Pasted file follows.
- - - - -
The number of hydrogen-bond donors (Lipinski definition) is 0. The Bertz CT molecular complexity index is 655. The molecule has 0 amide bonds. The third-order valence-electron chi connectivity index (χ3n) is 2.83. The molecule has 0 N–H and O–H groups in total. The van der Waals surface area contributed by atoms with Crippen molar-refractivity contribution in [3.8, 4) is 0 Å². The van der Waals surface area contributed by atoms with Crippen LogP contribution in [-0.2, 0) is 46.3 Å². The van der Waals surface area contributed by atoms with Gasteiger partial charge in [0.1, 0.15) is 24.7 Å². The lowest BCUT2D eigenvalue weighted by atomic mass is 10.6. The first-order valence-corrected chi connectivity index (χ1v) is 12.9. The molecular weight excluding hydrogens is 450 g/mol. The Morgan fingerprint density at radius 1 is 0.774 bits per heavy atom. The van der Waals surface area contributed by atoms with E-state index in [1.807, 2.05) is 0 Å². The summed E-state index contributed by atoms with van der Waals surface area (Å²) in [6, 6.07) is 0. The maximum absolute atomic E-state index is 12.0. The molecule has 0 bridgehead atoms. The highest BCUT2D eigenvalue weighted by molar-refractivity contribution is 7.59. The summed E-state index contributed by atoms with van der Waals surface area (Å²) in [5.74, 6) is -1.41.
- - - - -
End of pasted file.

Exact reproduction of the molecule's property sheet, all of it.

The number of hydrogen-bond donors (Lipinski definition) is 0. The Bertz CT molecular complexity index is 655. The molecule has 0 amide bonds. The third-order valence-electron chi connectivity index (χ3n) is 2.83. The molecule has 0 N–H and O–H groups in total. The van der Waals surface area contributed by atoms with Crippen molar-refractivity contribution in [3.8, 4) is 0 Å². The van der Waals surface area contributed by atoms with Crippen LogP contribution in [-0.2, 0) is 46.3 Å². The van der Waals surface area contributed by atoms with Gasteiger partial charge in [0.1, 0.15) is 24.7 Å². The lowest BCUT2D eigenvalue weighted by atomic mass is 10.6. The first-order valence-corrected chi connectivity index (χ1v) is 12.9. The molecular weight excluding hydrogens is 450 g/mol. The Morgan fingerprint density at radius 1 is 0.774 bits per heavy atom. The van der Waals surface area contributed by atoms with E-state index in [1.807, 2.05) is 0 Å². The summed E-state index contributed by atoms with van der Waals surface area (Å²) in [6, 6.07) is 0. The maximum absolute atomic E-state index is 12.0. The molecule has 0 bridgehead atoms. The highest BCUT2D eigenvalue weighted by molar-refractivity contribution is 7.59. The summed E-state index contributed by atoms with van der Waals surface area (Å²) in [5.74, 6) is -1.41.